I don’t have too much of an intro for you this time as I’ve only almost met Raleigh author Bridget Ladd. I can tell you that she came to my attention by way of Bull Spec art director (and fellow ECU grad) Gabriel Dunston, and that her 2013 dystopian Steampunk debut novel The Lotus Effect has received (and continues to pick up) acclaim and readers and reviews, including being named a Cygnus Award Winner. (It’s also available in a fantastic audiobook edition, narrated by Elizabeth Klett.) Last year, Ladd published a sequel, book two in her “Rise of the Ardent” series, entitled Ardent Ascension, and here she writes about “forging” ahead in her series. (For which, incidentally, she’s just unveiled the cover for Soul Arbor, the forthcoming third book.)
By Bridget Ladd:
Last night, after what felt like hours of scouring through my extensive Netflix queue, I finally settled for a Nova documentary, Secrets of the Viking Sword, which showcased the legendary Viking sword ‘+VLFBERH+T’ which may have you thinking, what’s that got to do with this article? Well, many things! First off, now you know I’m a dweeb and secondly, I’m going to illustrate how forging a sword (an awesome sword) relates to writing a great second novel.
Blacksmithing is hard. So is writing—only if you let it become that way. Learning the tools of the trade really helps keep writers on track and allows them to hone in on their story and not get tripped up by formatting issues, grammar, and all of the little nasties you may run into while writing Book One. Many say writing the second novel is easier than writing the first—and I would have to agree. At this point you should have some inkling of the plot and what you want to do with your characters. Writing, for me, came much quicker and was almost a natural thing. I was no longer banging away at the keyboard but seeing all the awesome things floating around in my head. The computer screen, the keyboard, the office, the strange people walking outside my window…all things I’d be looking at but not actually seeing.
Those are all the easy parts of writing Book Two. Now I’ll explain the hard part. Just like in the Nova documentary, I watched this guy slave away at trying to recreate a 1000 year old sword. Every step of the process was tedious and one wrong move or mishap could make the sword weak and brittle and all his hard work would’ve been all for naught. If you’re writing a series, the second book may in fact be the most important book you will ever write. It validates everything that went into Book One. It, as well as Book Three, is like the final stage of creating a sword. The Quench. Or heat treating the sword to give it its full strength. Many readers may think, ‘I enjoyed Book One, I’ll now go read Book Two just to make sure my initial reaction was correct.’ If you can pull off a successful Book Two, then you may have succeeded in gaining followers who are willing to stick around. For me, keeping a smooth transition from Book One to Book Two was something I always kept in mind. Some readers may not remember what happened at the end of the first book, so it’s always a good idea to have a recap hidden in the first few chapters. Doesn’t have to be obvious, just something to remind them and make them go, ‘Oh yeah!’. There are many components of plot and character development that must link together, otherwise your story may fall flat—or if it’s a sword, become brittle and shatter.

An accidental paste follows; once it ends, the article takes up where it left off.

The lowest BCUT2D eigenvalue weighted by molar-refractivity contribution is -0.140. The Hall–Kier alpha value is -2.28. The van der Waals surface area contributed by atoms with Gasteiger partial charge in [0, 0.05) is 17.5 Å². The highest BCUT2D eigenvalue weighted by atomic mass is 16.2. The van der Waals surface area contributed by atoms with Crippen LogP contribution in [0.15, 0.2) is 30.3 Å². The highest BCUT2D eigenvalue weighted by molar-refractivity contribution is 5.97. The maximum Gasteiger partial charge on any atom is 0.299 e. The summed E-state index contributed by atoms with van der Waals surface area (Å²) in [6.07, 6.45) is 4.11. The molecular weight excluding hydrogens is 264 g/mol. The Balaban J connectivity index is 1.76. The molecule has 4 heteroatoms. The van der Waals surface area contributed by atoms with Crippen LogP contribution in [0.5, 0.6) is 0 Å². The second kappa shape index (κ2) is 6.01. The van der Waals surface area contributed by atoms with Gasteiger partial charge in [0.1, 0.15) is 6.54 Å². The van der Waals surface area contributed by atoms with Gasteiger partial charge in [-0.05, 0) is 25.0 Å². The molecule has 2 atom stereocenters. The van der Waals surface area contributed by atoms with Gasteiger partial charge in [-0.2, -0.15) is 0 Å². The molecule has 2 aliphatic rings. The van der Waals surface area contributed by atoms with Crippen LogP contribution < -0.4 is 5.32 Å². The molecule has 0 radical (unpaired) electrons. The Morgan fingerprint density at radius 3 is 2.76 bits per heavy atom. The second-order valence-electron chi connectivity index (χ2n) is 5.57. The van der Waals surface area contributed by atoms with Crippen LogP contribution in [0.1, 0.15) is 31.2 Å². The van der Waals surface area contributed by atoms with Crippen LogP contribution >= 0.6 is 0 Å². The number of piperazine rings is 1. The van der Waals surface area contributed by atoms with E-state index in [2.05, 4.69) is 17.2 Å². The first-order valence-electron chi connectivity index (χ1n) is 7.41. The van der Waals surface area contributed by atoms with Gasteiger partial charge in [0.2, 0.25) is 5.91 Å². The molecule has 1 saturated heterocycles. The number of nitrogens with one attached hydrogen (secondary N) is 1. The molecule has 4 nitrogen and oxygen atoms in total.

Sounds scary right? It’s not all that hard, really. Just have patience and faith in yourself, in your story, and in your characters, and that confidence will eventually shine through in your writing.
Good luck to all you writers out there! It’s time for me to head into my own forge and continue to pound away at Book Three!
ABOUT THE AUTHOR
Bridget Ladd never quite grew up. She’s most likely to be caught carrying a pocketful of souvenir rocks and shells (to the washer’s dismay) and gets excited over trivial things like colorful ponies and raiding tombs alongside her longtime favorite video game pal, Lara Croft. The smell of freshly turned dirt and the sea air are her favorites, and she isn’t above doing twirling spins barefoot in the grass on a beautiful day in her yard. Her books are her shields and she will admit to having her head in the clouds more times than she probably should . . . but she doesn’t let any of this bother her too much, remembering her favorite quote by Le Guin, and knowing that the creative adult is indeed the child who survived.
She graduated with honors with a Bachelor of Fine Arts in 3D Computer Animation/Interactive Design and minored in Art History at East Carolina University. Living her life solely as an artist and illustrator after school was not enough–knowing that a picture was only worth a thousand words–she felt she needed more. She had to get the trapped stories, the vivid, sometimes adventurous, sometimes terrifying dreams, out of her head. Like the authors, artists, musicians, scientists, peaceful warriors who inspire her, she too wishes to share her worlds with others, let them escape into the unknown. Let them know that like her, it’s okay to be different.
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